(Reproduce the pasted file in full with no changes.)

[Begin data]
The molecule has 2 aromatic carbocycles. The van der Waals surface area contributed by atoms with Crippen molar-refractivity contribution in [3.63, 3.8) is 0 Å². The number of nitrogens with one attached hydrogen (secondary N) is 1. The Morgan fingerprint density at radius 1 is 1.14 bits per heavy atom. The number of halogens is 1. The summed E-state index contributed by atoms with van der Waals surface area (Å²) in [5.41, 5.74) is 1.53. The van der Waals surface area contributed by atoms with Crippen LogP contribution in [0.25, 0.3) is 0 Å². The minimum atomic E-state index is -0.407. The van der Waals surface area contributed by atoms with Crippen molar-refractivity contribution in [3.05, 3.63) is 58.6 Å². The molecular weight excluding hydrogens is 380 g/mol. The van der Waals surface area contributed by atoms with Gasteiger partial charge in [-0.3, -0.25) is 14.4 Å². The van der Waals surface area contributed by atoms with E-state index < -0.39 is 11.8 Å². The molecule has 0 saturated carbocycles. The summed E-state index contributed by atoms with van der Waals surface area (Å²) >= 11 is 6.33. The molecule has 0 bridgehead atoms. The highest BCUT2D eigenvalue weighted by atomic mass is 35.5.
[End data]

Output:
The molecule has 2 aromatic carbocycles. The van der Waals surface area contributed by atoms with Crippen molar-refractivity contribution in [3.63, 3.8) is 0 Å². The number of nitrogens with one attached hydrogen (secondary N) is 1. The Morgan fingerprint density at radius 1 is 1.14 bits per heavy atom. The number of halogens is 1. The summed E-state index contributed by atoms with van der Waals surface area (Å²) in [5.41, 5.74) is 1.53. The van der Waals surface area contributed by atoms with Crippen LogP contribution in [0.25, 0.3) is 0 Å². The minimum atomic E-state index is -0.407. The van der Waals surface area contributed by atoms with Crippen molar-refractivity contribution in [3.05, 3.63) is 58.6 Å². The molecular weight excluding hydrogens is 380 g/mol. The van der Waals surface area contributed by atoms with Gasteiger partial charge in [-0.3, -0.25) is 14.4 Å². The van der Waals surface area contributed by atoms with E-state index < -0.39 is 11.8 Å². The molecule has 0 saturated carbocycles. The summed E-state index contributed by atoms with van der Waals surface area (Å²) >= 11 is 6.33. The molecule has 0 bridgehead atoms. The highest BCUT2D eigenvalue weighted by atomic mass is 35.5.